Washington—Senator Dianne Feinstein (D-Calif.) today spoke at a Senate Judiciary Committee nominations hearing about the importance of allowing the American Bar Association (ABA) to review and rate nominees before their hearings.
From the Eisenhower through Clinton administrations and again during the Obama administration, judicial nominees were reviewed by the ABA prior to their nominations.
During the eight years of the George W. Bush administration, the Judiciary Committee under Republican and Democratic leadership waited to hold hearings until the ABA had completed its evaluations for all but seven of more than 320 judicial nominees.
The Trump administration has also decided that the ABA will not review potential nominees in advance. Just six months into the Trump administration, two of five district and circuit court nominees first nominated by President Trump have had hearings without an ABA rating.
Feinstein’s remarks follow:
“With respect to our two judicial nominees, I just want to express this fact—that I continue to be concerned that this hearing is taking place before the American Bar Association was able to complete the evaluations of these two candidates.
Mr. Chairman … this, I think, is our first real area of disagreement, and I received your letter, which I have here. But I want the record to reflect that I believe that the ABA’s independent, nonpartisan peer evaluations of judicial nominees are important and that senators ought to be able to look at these ratings and take them into account before a nominee’s hearing. And the reason for before is that you then have an opportunity to ask questions, to do further research, to see that if the rating is ‘unqualified,’ why?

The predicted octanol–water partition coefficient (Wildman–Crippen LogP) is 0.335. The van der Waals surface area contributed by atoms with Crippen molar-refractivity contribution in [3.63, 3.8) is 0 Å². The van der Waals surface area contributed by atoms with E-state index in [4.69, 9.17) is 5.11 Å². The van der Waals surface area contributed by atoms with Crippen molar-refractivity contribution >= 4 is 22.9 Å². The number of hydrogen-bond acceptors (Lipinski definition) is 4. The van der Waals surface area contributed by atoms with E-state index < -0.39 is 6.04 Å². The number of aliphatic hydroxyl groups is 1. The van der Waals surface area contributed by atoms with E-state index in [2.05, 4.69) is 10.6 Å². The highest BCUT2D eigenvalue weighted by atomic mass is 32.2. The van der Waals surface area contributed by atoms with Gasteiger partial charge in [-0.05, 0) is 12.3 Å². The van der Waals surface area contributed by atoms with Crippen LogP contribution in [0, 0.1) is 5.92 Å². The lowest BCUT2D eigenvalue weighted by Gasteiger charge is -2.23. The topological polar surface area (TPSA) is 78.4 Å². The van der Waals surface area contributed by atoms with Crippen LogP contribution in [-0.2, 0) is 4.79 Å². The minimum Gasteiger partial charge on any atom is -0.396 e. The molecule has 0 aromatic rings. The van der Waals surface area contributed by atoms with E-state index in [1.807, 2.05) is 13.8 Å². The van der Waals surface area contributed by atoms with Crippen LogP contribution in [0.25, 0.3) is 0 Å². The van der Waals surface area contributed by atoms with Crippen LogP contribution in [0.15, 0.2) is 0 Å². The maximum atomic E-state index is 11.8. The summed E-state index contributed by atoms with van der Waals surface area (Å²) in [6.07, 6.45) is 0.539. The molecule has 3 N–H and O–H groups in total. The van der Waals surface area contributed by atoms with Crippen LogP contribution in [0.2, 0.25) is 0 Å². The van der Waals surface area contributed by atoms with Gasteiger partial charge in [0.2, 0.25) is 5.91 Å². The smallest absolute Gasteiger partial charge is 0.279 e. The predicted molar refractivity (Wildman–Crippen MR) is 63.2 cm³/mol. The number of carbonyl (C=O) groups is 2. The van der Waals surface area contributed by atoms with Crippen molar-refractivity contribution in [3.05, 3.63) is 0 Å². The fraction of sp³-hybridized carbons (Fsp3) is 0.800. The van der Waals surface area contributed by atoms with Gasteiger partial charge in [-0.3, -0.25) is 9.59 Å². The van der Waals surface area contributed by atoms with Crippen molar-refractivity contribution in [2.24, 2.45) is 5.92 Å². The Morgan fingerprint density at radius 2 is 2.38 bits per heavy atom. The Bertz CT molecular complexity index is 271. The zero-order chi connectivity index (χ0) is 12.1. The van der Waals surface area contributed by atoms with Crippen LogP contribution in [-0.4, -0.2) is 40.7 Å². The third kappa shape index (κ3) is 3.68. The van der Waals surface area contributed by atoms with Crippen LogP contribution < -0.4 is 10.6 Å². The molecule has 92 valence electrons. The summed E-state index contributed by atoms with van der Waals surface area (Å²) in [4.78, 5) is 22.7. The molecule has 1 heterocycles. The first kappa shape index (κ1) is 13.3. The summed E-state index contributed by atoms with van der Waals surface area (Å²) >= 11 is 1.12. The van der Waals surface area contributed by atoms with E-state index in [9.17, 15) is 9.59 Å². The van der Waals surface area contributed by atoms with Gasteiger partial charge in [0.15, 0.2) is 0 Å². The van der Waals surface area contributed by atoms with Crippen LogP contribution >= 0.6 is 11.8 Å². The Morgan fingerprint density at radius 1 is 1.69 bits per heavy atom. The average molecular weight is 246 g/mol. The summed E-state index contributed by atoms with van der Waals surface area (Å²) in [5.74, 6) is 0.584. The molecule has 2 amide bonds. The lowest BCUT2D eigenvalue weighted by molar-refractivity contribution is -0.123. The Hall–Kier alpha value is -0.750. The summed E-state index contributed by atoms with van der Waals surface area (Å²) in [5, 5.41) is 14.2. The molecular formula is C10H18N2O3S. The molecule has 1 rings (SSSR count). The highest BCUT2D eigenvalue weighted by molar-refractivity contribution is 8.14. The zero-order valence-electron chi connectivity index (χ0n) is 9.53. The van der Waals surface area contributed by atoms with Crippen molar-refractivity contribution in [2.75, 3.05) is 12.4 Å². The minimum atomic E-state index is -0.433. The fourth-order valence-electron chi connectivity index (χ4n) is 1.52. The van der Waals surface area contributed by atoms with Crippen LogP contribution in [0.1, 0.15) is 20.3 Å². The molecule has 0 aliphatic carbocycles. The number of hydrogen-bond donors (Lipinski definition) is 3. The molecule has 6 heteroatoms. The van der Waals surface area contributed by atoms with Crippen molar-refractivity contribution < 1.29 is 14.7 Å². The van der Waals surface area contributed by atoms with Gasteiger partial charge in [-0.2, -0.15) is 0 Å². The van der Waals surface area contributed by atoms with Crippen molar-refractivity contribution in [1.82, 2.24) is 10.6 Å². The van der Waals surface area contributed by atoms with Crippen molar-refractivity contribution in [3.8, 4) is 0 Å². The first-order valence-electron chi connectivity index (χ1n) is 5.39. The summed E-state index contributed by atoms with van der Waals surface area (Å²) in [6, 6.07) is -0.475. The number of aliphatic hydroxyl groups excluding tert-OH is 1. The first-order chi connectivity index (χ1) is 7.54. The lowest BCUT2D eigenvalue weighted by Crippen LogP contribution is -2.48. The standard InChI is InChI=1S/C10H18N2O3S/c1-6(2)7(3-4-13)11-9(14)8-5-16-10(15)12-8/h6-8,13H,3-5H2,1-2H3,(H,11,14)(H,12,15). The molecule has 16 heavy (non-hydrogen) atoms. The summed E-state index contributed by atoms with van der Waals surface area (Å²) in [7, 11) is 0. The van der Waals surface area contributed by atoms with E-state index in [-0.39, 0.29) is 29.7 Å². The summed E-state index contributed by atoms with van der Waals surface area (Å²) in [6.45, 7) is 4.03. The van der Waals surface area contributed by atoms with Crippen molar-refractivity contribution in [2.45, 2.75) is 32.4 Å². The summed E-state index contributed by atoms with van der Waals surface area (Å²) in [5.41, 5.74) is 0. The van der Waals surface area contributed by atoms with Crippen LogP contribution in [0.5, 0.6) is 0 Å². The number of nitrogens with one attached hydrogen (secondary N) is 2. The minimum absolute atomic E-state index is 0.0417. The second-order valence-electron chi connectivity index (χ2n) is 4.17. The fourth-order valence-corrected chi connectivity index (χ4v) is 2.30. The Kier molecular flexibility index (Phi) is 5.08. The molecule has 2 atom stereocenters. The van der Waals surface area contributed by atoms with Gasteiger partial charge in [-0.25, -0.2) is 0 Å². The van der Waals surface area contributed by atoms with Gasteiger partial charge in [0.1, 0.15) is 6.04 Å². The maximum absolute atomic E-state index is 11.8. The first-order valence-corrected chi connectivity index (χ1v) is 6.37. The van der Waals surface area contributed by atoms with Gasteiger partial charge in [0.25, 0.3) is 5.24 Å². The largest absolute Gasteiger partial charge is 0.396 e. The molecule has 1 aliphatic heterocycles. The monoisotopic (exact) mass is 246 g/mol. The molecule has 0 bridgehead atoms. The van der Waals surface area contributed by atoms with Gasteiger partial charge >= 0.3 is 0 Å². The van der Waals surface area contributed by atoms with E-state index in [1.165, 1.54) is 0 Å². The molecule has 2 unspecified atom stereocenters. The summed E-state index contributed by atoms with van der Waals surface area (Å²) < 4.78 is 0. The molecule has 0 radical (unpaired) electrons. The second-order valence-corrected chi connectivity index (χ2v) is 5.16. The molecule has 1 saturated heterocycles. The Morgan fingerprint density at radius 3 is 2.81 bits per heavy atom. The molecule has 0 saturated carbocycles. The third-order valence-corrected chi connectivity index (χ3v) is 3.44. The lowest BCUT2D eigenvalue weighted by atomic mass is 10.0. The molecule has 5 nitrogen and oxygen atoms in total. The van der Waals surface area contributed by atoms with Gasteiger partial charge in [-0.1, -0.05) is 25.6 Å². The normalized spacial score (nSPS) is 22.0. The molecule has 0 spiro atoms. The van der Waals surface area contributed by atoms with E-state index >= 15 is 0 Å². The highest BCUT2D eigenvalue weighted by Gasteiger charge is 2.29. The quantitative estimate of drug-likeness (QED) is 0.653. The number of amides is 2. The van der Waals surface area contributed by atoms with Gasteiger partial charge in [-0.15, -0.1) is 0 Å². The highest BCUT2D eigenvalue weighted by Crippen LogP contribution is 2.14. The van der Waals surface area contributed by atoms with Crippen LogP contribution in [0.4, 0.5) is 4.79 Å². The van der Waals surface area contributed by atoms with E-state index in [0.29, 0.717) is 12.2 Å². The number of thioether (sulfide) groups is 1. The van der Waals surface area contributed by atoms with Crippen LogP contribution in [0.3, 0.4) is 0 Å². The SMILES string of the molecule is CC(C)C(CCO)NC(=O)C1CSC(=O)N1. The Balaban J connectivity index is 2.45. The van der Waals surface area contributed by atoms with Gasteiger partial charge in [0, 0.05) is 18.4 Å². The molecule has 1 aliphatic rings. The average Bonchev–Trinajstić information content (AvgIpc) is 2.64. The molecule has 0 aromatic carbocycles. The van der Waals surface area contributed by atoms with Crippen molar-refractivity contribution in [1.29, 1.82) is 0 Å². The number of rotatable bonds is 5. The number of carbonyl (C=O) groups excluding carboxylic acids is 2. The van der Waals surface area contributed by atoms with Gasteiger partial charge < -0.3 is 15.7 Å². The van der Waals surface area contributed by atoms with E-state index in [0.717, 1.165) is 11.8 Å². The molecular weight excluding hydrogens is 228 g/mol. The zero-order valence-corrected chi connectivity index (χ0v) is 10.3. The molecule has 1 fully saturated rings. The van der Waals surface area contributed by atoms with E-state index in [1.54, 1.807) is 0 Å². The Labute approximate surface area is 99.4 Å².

The ABA has been rating judicial nominees based on their professional qualifications since Eisenhower was president. Their ratings are based on an extensive peer review process. We had the attorney in charge here. She explained to us how they conduct this, the time put into it and they take it very seriously. There are 40 to 100 confidential interviews.
The ABA rating is not the only aspect of a judicial nominee’s record that senators take into account when considering whether to support them or oppose them. But the ABA’s rating is a kind of critical foundational consideration for a decision.
Mr. Chairman, our committee has an even more important role in the process because the White House no longer allows the ABA to rate nominees before they are nominated. So I may disagree with that decision, but it isn’t my choice to make.
But I can say, as a result, for most of us who may not be part of a legal profession in any state, to have nominees that are not judged qualified by the bar association is deeply disturbing.
And I think that if somebody can’t get a qualified rating from the ABA they shouldn’t be a judge. So, if this is aimed at weakening that standard I will be, candidly, very disappointed.
The president will not have the opportunity to have a rating. The Senate will not have an opportunity to have a rating. I have seen someone’s campaign manager become a judge. And I don’t think it’s right.
And I think at least having that professional qualification evaluated by an organization that is qualified to make that evaluation should be important to us.”